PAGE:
What’s troubling is most dealers don’t comprehend where their future competition could be coming from or who it might be. For auto dealers the biggest threat is not from the dealer up the street, or even the publicly owned auto dealer groups who face these issues on a bigger scale.
Previously, I worked at National City Bank, the largest bank (140 billion dollars in assets in 2007) in Cleveland. In meetings we always discussed local banks and how we could beat them at loan generation for home mortgages and auto loans. In truth, local banks weren’t our competition, because with the advent of the internet and the flexibility it offered consumers, the real competition was Quicken Loans, LendingTree, and eLoan. The bank had no strategy or plan to go after internet customers and as a result lost a good portion of the market to online lenders. (Note: National City pursued subprime home loans, and lost substantial value in their portfolio when the housing industry collapsed. PNC Bank acquired National City for pennies on the dollar. Clearly they weren’t too big to fail.)
Think about companies known for providing a great customer experience, cutting edge technology, and value to their customers. Names that come to mind are Disney, Google, Yahoo, Amazon, Microsoft, Apple, Wal-Mart, Intel, Hewlett Packard, and General Electric. What would it look like if any of these companies decided to enter the auto retailing arena? Would they design a sales process that is exactly what dealers are doing today, or would they reengineer the entire process to provide a stellar and streamlined customer experience?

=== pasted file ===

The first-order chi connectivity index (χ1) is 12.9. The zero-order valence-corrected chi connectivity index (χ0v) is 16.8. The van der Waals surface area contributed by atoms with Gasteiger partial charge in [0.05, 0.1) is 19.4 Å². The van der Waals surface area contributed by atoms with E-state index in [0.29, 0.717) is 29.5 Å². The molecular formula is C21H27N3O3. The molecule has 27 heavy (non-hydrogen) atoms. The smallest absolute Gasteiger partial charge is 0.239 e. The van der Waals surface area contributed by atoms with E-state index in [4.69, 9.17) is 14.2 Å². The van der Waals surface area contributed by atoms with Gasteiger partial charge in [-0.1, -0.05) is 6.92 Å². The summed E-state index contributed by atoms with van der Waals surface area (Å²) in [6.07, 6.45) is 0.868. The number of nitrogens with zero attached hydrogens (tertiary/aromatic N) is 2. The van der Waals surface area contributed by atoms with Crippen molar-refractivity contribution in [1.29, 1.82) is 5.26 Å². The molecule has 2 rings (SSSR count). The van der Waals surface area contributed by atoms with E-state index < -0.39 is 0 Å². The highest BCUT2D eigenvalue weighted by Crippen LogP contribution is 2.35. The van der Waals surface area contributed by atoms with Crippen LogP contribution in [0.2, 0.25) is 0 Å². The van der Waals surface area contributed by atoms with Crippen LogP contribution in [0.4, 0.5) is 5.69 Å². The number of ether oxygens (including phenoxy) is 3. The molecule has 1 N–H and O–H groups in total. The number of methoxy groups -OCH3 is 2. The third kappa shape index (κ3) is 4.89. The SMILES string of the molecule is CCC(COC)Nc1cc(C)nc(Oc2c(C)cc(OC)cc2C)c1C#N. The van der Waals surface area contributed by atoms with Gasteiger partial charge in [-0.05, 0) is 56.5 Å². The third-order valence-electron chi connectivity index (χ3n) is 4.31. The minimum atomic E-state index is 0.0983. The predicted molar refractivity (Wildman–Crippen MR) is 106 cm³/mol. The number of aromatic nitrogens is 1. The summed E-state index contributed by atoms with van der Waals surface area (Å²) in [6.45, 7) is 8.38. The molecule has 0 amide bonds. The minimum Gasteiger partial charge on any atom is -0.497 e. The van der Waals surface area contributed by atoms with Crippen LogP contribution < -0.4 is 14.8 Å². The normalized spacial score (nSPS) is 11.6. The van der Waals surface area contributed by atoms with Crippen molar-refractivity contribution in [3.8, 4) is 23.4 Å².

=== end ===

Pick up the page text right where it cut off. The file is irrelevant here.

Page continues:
We all know the answer to that question. They would design a simple, friction-free, transparent process that would excite customers, attract a new class of employees, and restore the reputation of auto retailers. Their marketing would be local, organic, socially conscious, and not reliant on price or ridiculous trade-in values. While their operations would rely on the latest technology the work environment would be very attractive to employees, offer a powerful home/work balance, and create generous incentives for revenues from repeat customers, their friends and family members. A new level of networking will replace most of the traditional advertising and marketing strategies; and all media messaging would be consistent across all channels.
If our future competitors have the ability to see our issues and challenges and develop new solutions, then why can’t the current leaders in auto retailing do it too? I know we have the ability to create a new business model, it’s just a question of do we have the will to change the status quo?
Mark Dubis is a 26 year + veteran of auto retailing, finance and marketing. He is the cofounder of Carfolks.com an open-source marketing conduit for auto retailers, manufacturers, and vendors. For more information, email [email protected] or call 216-712-6712.
Latest posts by Mark Dubis
- Is Your Dealership the Lance Armstrong of the Auto Industry? - October 21, 2013
- Are You an Instamatic in an iPhone World? - June 10, 2013
- Your Best New Marketing Tool—The Truth - November 20, 2012